David Trotter and Shawn Scheinoha went to India with a plan to film a documentary of orphans in India. “The reason we were there was to understand what it was like for them.” When their train stopped they saw a group of kids right outside of their hotel, and they were granted permission to shadow and almost live with these kids (on the street) as they recorded their lives. This film did clearly show us a picture of life in India as lived by “the least of these.” The realities shared were shocking and sickening.
This documentary follows orphans, runaways, and abandoned children in India. They shared incredibly sad stories from abuse to tragic violence. The kids lived in groups that lived as pseudo families. They begged then shared their food and slept together in piles.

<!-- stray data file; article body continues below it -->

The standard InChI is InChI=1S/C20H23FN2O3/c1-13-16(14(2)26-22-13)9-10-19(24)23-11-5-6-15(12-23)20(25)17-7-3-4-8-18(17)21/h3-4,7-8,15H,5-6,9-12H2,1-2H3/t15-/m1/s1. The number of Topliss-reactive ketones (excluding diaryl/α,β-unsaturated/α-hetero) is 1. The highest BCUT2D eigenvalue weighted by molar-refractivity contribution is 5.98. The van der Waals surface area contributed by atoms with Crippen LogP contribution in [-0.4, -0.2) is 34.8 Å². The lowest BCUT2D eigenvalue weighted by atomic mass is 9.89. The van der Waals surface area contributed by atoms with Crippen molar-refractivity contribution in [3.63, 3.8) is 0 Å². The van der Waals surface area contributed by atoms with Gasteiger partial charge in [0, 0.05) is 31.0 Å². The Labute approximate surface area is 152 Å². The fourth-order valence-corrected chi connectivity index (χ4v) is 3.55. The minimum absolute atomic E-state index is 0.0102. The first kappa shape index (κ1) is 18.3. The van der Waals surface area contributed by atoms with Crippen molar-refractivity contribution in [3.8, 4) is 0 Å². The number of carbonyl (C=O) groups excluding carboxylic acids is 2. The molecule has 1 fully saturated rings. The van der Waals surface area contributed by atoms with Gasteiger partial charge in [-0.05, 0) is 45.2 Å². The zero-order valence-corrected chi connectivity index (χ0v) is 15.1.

One shocking statistic was that a third of the children were amputees, mostly from accidents involving trains. Habits of the children were shared in such sad detail. The white remnants visible around their mouths after huffing, the needles injecting unknown substances into their veins, and linear scar lines from cutting-- the kids shared freely about how they coped and found relief from pain for seconds at a time. Many of the kids have been diagnosed with HIV and AIDS.
The documentary also showed graves of some of the street children. Though police are given the responsibility for burying them, they actually pay other street children the equivalent to five dollars to bury their friends.
The men had connections to Harvest India and were able to assist that group of children in getting cleaned up, fed, and dressed in new clothes. Because of technicalities, even leaving the children at that safe place wasn’t an easy option. They did eventually keep the youngest two at the children’s home.
There are over 30 million abandoned and orphaned children in India. This film shows just a few and then offers a sponsorship program with Harvest India to sponsor children.
Disclaimer: A copy of this DVD was provided for the purpose of this review. All opinions are my own. No other compensation was provided.